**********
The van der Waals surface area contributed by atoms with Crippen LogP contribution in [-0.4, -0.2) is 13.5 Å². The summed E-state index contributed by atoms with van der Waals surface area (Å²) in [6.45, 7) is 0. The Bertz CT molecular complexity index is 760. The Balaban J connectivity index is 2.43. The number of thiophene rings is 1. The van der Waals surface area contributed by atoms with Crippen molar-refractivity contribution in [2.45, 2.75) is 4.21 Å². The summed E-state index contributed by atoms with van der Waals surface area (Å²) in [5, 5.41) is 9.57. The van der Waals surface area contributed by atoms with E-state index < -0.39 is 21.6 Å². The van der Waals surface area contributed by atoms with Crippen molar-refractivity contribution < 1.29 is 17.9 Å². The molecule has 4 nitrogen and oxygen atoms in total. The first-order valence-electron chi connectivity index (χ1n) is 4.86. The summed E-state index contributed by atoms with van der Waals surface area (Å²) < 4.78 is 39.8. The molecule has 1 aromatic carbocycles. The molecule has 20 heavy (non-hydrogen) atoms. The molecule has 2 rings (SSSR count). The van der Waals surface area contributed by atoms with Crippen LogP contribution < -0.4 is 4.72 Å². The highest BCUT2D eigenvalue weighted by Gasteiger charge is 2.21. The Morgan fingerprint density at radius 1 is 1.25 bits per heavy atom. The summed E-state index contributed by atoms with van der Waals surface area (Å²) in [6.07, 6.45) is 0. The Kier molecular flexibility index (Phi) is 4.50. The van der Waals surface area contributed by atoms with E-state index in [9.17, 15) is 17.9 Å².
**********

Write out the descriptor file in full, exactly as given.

The van der Waals surface area contributed by atoms with Crippen LogP contribution in [-0.4, -0.2) is 13.5 Å². The summed E-state index contributed by atoms with van der Waals surface area (Å²) in [6.45, 7) is 0. The Bertz CT molecular complexity index is 760. The Balaban J connectivity index is 2.43. The number of thiophene rings is 1. The van der Waals surface area contributed by atoms with Crippen molar-refractivity contribution in [2.45, 2.75) is 4.21 Å². The summed E-state index contributed by atoms with van der Waals surface area (Å²) in [5, 5.41) is 9.57. The van der Waals surface area contributed by atoms with E-state index < -0.39 is 21.6 Å². The van der Waals surface area contributed by atoms with Crippen molar-refractivity contribution < 1.29 is 17.9 Å². The molecule has 4 nitrogen and oxygen atoms in total. The first-order valence-electron chi connectivity index (χ1n) is 4.86. The summed E-state index contributed by atoms with van der Waals surface area (Å²) < 4.78 is 39.8. The molecule has 1 aromatic carbocycles. The molecule has 20 heavy (non-hydrogen) atoms. The molecule has 2 rings (SSSR count). The van der Waals surface area contributed by atoms with Crippen LogP contribution < -0.4 is 4.72 Å². The highest BCUT2D eigenvalue weighted by Gasteiger charge is 2.21. The Morgan fingerprint density at radius 1 is 1.25 bits per heavy atom. The summed E-state index contributed by atoms with van der Waals surface area (Å²) in [6.07, 6.45) is 0. The Kier molecular flexibility index (Phi) is 4.50. The van der Waals surface area contributed by atoms with E-state index in [9.17, 15) is 17.9 Å².